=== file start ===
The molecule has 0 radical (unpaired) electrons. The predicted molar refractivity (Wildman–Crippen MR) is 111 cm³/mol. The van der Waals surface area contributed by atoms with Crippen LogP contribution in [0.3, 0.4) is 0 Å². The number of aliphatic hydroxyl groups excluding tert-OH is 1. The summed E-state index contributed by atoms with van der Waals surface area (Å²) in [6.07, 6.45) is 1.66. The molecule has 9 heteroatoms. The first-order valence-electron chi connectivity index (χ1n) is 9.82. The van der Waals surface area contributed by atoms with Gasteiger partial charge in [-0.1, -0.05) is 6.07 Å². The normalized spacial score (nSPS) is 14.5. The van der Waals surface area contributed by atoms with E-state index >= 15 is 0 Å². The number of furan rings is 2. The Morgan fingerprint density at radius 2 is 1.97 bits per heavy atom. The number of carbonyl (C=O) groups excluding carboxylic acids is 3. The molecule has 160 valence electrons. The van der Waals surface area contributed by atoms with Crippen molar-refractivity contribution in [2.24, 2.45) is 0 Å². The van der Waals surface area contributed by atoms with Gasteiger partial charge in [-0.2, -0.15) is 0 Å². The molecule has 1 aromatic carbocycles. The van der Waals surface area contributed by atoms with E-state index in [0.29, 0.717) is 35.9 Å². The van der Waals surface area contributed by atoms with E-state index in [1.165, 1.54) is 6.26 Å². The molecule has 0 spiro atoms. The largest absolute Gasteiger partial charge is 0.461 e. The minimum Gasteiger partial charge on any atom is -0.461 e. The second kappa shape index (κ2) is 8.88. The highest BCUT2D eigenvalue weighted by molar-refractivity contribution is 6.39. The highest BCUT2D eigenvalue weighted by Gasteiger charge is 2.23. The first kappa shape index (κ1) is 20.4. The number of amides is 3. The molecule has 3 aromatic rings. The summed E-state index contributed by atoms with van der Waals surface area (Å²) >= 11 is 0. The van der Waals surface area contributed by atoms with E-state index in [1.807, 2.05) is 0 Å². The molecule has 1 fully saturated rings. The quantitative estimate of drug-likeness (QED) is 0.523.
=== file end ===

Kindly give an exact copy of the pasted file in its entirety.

The molecule has 0 radical (unpaired) electrons. The predicted molar refractivity (Wildman–Crippen MR) is 111 cm³/mol. The van der Waals surface area contributed by atoms with Crippen LogP contribution in [0.3, 0.4) is 0 Å². The number of aliphatic hydroxyl groups excluding tert-OH is 1. The summed E-state index contributed by atoms with van der Waals surface area (Å²) in [6.07, 6.45) is 1.66. The molecule has 9 heteroatoms. The first-order valence-electron chi connectivity index (χ1n) is 9.82. The van der Waals surface area contributed by atoms with Gasteiger partial charge in [-0.1, -0.05) is 6.07 Å². The normalized spacial score (nSPS) is 14.5. The van der Waals surface area contributed by atoms with E-state index >= 15 is 0 Å². The number of furan rings is 2. The Morgan fingerprint density at radius 2 is 1.97 bits per heavy atom. The number of carbonyl (C=O) groups excluding carboxylic acids is 3. The molecule has 160 valence electrons. The van der Waals surface area contributed by atoms with Crippen molar-refractivity contribution in [2.24, 2.45) is 0 Å². The van der Waals surface area contributed by atoms with Gasteiger partial charge in [-0.2, -0.15) is 0 Å². The molecule has 1 aromatic carbocycles. The van der Waals surface area contributed by atoms with E-state index in [0.29, 0.717) is 35.9 Å². The van der Waals surface area contributed by atoms with E-state index in [1.165, 1.54) is 6.26 Å². The molecule has 0 spiro atoms. The largest absolute Gasteiger partial charge is 0.461 e. The minimum Gasteiger partial charge on any atom is -0.461 e. The second kappa shape index (κ2) is 8.88. The highest BCUT2D eigenvalue weighted by molar-refractivity contribution is 6.39. The highest BCUT2D eigenvalue weighted by Gasteiger charge is 2.23. The first kappa shape index (κ1) is 20.4. The number of amides is 3. The molecule has 3 aromatic rings. The summed E-state index contributed by atoms with van der Waals surface area (Å²) >= 11 is 0. The van der Waals surface area contributed by atoms with E-state index in [1.807, 2.05) is 0 Å². The molecule has 1 fully saturated rings. The quantitative estimate of drug-likeness (QED) is 0.523.